Policy Sectors

Engaging Indigenous People in Climate change Policy

First Nations, Inuit, and M├ętis women, girls, gender diverse and Two-Spirit peoples in Canada are disproportionately impacted by climate change.

Climate change impacts Indigenous communities across Canada in serious ways. Climate change threatens the ability of Indigenous peoples and communities to exercise their constitutionally protected rights, including the rights to hunt, fish and carry out traditional lifestyle practices and ceremonies.

Indigenous communities, particularly Indigenous women, girls, gender-diverse, and Two-Spirit are more likely to experience the adverse effects of climate change in a number of ways: having their diets altered as a result of changing ecosystems and migration patterns; changing their modes and pathways of transportation; their cultural ways of life; and, their abilities to access essential resources and services such as clean drinking water.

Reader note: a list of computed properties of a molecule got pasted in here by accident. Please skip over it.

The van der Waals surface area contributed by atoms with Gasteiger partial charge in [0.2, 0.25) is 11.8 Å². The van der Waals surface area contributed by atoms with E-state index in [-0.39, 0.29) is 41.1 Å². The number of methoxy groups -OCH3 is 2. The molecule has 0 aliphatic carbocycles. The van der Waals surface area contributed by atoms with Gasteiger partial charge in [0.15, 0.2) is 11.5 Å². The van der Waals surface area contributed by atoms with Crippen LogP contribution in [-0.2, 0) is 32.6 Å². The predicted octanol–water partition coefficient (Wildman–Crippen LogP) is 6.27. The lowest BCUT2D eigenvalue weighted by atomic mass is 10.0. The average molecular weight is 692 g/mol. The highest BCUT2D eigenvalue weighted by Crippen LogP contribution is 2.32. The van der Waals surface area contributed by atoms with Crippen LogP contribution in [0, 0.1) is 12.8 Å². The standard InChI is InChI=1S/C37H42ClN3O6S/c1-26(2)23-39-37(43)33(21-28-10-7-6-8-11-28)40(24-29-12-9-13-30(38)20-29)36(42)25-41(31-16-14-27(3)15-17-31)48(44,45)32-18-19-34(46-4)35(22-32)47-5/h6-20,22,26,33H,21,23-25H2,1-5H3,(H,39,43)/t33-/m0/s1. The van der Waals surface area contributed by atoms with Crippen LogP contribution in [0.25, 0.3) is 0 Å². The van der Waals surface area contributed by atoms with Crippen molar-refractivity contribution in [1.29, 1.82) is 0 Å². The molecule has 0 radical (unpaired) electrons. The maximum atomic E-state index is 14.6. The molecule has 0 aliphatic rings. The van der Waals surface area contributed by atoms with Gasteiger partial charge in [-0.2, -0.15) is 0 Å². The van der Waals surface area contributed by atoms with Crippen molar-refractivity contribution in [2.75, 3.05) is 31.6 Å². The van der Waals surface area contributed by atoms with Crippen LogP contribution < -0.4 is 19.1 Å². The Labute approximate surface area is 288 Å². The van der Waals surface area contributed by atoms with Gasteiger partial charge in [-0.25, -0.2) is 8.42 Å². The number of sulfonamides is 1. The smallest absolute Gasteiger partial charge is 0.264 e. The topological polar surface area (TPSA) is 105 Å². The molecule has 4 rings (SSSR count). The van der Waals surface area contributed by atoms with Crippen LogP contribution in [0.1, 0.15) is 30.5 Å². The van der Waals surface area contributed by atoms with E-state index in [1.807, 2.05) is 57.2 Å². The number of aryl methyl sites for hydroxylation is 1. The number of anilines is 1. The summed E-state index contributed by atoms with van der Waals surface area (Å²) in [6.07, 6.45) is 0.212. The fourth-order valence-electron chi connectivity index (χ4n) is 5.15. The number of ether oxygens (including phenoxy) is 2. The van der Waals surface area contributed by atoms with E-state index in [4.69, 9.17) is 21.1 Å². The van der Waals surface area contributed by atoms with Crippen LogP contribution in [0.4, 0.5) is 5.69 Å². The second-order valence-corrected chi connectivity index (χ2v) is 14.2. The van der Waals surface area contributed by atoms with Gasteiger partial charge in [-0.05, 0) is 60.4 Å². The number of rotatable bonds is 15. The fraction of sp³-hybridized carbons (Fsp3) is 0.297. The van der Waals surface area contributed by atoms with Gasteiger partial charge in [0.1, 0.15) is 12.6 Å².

Against this backdrop, NWACC is conducting work on the significant challenges Indigenous women, girls, gender diverse and Two-Spirit people face in relation to the impacts of climate change.


Vilbert Vabi
Sr. Policy Advisor - Environment

Website: EIPCCP | Native Women's Association of Canada (NWAC)


NWAC is currently working with Environment and Climate Change Canada (ECCC) on a five-year project to:

  • identify opportunities to build the local capacity of Indigenous women, girls, gender diverse and Two-Spirit people to help understand and reduce the risks of changing climate conditions;
  • gain an in-depth understanding of long-term trends and impacts of climate change by combining newly collected data with traditional knowledge to make relevant and pertinent decisions;
  • assess and respond to the direct impacts of climate change;
  • develop locally appropriate renewable energy options to assist in the reduction of carbon-intensive emissions from diesel generator.